12/10/1999 - 22:00

WA farmers use their noodle

12/10/1999 - 22:00


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NOODLES from WA are now being slurped up around the world thanks to Noodles Australia.

WA farmers use their noodle
NOODLES from WA are now being slurped up around the world thanks to Noodles Australia.

The company, owned by two WA wheat farmers, was set up to make frozen noodles for the Japanese market and now exports fresh and frozen noodles to restaurants and supermarkets in the US, Canada, Malaysia, Singapore and across Australia.

Local wheat has proved ideal for udon noodles and the company has since expanded to make fresh organic stir fry noodles under the Eight Dragons supermarket brand.

Thanks to a 100 per cent organic certification from the National Association of Sustainable Agri-culture Australia, the company’s popularity is taking off in Europe where there are many concerns about genetically modified food.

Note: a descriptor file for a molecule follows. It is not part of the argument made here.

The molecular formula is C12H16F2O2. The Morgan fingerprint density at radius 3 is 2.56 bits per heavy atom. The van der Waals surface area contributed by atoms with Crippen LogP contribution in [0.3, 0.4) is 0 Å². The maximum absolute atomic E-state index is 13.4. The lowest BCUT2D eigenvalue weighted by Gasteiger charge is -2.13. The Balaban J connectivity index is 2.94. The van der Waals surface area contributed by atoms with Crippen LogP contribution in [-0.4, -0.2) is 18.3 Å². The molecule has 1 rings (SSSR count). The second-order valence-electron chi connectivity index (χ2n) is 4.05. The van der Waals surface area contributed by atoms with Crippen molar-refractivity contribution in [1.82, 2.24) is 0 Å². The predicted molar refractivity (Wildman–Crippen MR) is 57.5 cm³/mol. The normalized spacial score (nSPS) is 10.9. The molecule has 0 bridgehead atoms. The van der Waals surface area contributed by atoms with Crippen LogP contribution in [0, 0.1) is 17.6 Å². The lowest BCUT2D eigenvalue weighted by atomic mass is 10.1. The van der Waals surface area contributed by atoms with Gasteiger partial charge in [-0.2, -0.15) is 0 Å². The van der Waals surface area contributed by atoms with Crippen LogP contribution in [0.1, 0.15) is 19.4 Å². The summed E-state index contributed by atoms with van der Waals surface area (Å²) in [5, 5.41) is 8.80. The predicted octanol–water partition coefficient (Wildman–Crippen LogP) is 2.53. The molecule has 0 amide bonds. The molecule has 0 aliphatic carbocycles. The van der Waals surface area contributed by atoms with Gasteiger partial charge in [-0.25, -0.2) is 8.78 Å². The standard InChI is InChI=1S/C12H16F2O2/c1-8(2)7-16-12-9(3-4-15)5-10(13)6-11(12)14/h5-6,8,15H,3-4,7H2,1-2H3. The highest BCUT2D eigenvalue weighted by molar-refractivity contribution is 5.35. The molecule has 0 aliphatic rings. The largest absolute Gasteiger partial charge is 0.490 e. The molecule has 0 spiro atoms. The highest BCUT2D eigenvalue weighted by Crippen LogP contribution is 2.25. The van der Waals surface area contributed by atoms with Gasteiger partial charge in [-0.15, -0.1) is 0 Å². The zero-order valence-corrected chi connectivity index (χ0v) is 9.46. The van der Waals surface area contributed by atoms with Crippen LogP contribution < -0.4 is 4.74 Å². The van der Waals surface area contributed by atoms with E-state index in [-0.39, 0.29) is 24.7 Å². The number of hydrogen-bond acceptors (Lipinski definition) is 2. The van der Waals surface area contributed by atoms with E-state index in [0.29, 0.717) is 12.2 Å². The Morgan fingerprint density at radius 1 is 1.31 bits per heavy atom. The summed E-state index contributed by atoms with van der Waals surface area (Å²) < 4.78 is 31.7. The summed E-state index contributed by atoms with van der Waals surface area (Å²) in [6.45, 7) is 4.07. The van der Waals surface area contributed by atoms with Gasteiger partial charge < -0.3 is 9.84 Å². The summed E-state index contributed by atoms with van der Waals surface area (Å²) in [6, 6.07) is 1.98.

However, it hasn’t all been a bed of roses for the company.

Noodles Australia general manager Lorne Gibson said the 1995 Kobe earthquake brought its Japanese noodle operation to a halt.

“We started from scratch again in 1997. All the Japanese business had been lost and we had to start afresh,” Mr Gibson said.

“We are not currently exporting to Japan but we plan to get back in there with our organic noodles.”

Noodles Australia is highly popular in the US and Canada where there is a large demand for udon noodles in Asian supermarkets and restaurants.

“Our product is better quality than local product and it is cheaper,” Mr Gibson said.

“US customers also specified early on they wanted our noodles to be a little different to those made in Japan.

“The Australian noodle market is growing at between 20 per cent and 40 per cent a year because noodles are seen as a healthy product and easy to prepare.”

Mr Gibson said Noodles Australia was keen to get into the UK market, given it was the largest Japanese food market in Europe.

The recent successful trade promotion in two of UK Selfridges’ outlets was one way to promote the product to the UK market.


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